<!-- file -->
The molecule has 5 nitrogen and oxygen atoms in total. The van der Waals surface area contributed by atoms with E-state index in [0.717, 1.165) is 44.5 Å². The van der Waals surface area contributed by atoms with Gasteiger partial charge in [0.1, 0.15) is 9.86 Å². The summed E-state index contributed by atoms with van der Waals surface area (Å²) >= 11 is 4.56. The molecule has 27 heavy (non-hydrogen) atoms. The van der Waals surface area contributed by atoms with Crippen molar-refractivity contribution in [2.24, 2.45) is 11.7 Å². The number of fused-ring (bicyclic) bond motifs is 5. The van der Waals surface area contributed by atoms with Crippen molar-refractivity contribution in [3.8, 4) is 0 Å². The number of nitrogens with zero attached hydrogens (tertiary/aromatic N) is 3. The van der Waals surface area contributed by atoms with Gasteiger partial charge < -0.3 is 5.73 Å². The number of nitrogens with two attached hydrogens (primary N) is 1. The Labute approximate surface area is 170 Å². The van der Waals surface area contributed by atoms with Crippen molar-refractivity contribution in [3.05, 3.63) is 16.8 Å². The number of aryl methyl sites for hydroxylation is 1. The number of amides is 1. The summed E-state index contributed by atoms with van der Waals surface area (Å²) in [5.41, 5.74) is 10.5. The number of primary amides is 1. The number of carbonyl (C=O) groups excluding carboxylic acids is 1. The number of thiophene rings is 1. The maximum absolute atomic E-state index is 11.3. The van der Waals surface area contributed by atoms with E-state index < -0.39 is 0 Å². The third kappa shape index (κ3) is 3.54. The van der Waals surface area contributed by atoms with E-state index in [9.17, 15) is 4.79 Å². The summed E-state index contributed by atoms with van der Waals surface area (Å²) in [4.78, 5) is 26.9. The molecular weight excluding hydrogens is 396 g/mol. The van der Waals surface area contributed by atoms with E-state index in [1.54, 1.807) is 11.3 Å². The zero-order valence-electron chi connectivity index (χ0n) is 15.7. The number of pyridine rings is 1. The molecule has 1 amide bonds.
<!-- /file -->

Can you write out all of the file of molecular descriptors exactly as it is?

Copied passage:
The molecule has 5 nitrogen and oxygen atoms in total. The van der Waals surface area contributed by atoms with E-state index in [0.717, 1.165) is 44.5 Å². The van der Waals surface area contributed by atoms with Gasteiger partial charge in [0.1, 0.15) is 9.86 Å². The summed E-state index contributed by atoms with van der Waals surface area (Å²) >= 11 is 4.56. The molecule has 27 heavy (non-hydrogen) atoms. The van der Waals surface area contributed by atoms with Crippen molar-refractivity contribution in [2.24, 2.45) is 11.7 Å². The number of fused-ring (bicyclic) bond motifs is 5. The van der Waals surface area contributed by atoms with Crippen molar-refractivity contribution in [3.8, 4) is 0 Å². The number of nitrogens with zero attached hydrogens (tertiary/aromatic N) is 3. The van der Waals surface area contributed by atoms with Gasteiger partial charge < -0.3 is 5.73 Å². The number of nitrogens with two attached hydrogens (primary N) is 1. The Labute approximate surface area is 170 Å². The van der Waals surface area contributed by atoms with Crippen molar-refractivity contribution in [3.05, 3.63) is 16.8 Å². The number of aryl methyl sites for hydroxylation is 1. The number of amides is 1. The summed E-state index contributed by atoms with van der Waals surface area (Å²) in [5.41, 5.74) is 10.5. The number of primary amides is 1. The number of carbonyl (C=O) groups excluding carboxylic acids is 1. The number of thiophene rings is 1. The maximum absolute atomic E-state index is 11.3. The van der Waals surface area contributed by atoms with E-state index < -0.39 is 0 Å². The third kappa shape index (κ3) is 3.54. The van der Waals surface area contributed by atoms with E-state index in [9.17, 15) is 4.79 Å². The summed E-state index contributed by atoms with van der Waals surface area (Å²) in [4.78, 5) is 26.9. The molecular weight excluding hydrogens is 396 g/mol. The van der Waals surface area contributed by atoms with E-state index in [1.54, 1.807) is 11.3 Å². The zero-order valence-electron chi connectivity index (χ0n) is 15.7. The number of pyridine rings is 1. The molecule has 1 amide bonds.